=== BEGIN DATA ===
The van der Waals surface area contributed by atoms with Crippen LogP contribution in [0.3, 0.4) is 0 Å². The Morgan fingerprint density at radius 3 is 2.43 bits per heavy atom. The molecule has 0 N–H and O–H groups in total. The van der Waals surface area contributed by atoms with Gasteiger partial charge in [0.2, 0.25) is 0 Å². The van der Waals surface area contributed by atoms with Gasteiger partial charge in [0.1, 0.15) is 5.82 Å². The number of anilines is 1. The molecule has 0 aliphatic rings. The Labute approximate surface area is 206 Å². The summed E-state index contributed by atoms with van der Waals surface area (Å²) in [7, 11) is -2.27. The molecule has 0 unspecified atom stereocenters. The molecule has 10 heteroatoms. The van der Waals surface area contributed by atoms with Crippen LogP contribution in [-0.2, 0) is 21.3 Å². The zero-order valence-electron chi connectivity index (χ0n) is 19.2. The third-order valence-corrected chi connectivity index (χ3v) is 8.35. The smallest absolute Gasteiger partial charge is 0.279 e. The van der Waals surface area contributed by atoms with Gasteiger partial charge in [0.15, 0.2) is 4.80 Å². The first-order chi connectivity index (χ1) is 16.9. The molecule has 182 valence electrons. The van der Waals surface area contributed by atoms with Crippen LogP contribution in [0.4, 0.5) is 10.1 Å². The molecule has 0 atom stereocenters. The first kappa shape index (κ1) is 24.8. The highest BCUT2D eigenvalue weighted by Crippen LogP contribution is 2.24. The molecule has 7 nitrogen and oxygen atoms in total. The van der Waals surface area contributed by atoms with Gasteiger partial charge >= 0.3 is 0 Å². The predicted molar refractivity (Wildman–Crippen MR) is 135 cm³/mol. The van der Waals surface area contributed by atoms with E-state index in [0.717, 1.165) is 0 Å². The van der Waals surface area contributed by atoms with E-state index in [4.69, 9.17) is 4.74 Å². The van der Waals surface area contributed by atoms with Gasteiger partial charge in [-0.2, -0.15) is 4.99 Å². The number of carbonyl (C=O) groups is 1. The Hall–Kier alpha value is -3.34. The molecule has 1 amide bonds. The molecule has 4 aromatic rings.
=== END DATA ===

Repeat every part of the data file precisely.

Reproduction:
The van der Waals surface area contributed by atoms with Crippen LogP contribution in [0.3, 0.4) is 0 Å². The Morgan fingerprint density at radius 3 is 2.43 bits per heavy atom. The molecule has 0 N–H and O–H groups in total. The van der Waals surface area contributed by atoms with Gasteiger partial charge in [0.2, 0.25) is 0 Å². The van der Waals surface area contributed by atoms with Gasteiger partial charge in [0.1, 0.15) is 5.82 Å². The number of anilines is 1. The molecule has 0 aliphatic rings. The Labute approximate surface area is 206 Å². The summed E-state index contributed by atoms with van der Waals surface area (Å²) in [7, 11) is -2.27. The molecule has 0 unspecified atom stereocenters. The molecule has 10 heteroatoms. The van der Waals surface area contributed by atoms with Crippen LogP contribution in [-0.2, 0) is 21.3 Å². The zero-order valence-electron chi connectivity index (χ0n) is 19.2. The third-order valence-corrected chi connectivity index (χ3v) is 8.35. The smallest absolute Gasteiger partial charge is 0.279 e. The van der Waals surface area contributed by atoms with Gasteiger partial charge in [0.15, 0.2) is 4.80 Å². The first-order chi connectivity index (χ1) is 16.9. The molecule has 182 valence electrons. The van der Waals surface area contributed by atoms with Crippen LogP contribution in [0.4, 0.5) is 10.1 Å². The molecule has 0 atom stereocenters. The first kappa shape index (κ1) is 24.8. The highest BCUT2D eigenvalue weighted by Crippen LogP contribution is 2.24. The molecule has 7 nitrogen and oxygen atoms in total. The van der Waals surface area contributed by atoms with Gasteiger partial charge >= 0.3 is 0 Å². The predicted molar refractivity (Wildman–Crippen MR) is 135 cm³/mol. The van der Waals surface area contributed by atoms with E-state index in [0.717, 1.165) is 0 Å². The van der Waals surface area contributed by atoms with E-state index in [4.69, 9.17) is 4.74 Å². The van der Waals surface area contributed by atoms with Gasteiger partial charge in [-0.2, -0.15) is 4.99 Å². The number of carbonyl (C=O) groups is 1. The Hall–Kier alpha value is -3.34. The molecule has 1 amide bonds. The molecule has 4 aromatic rings.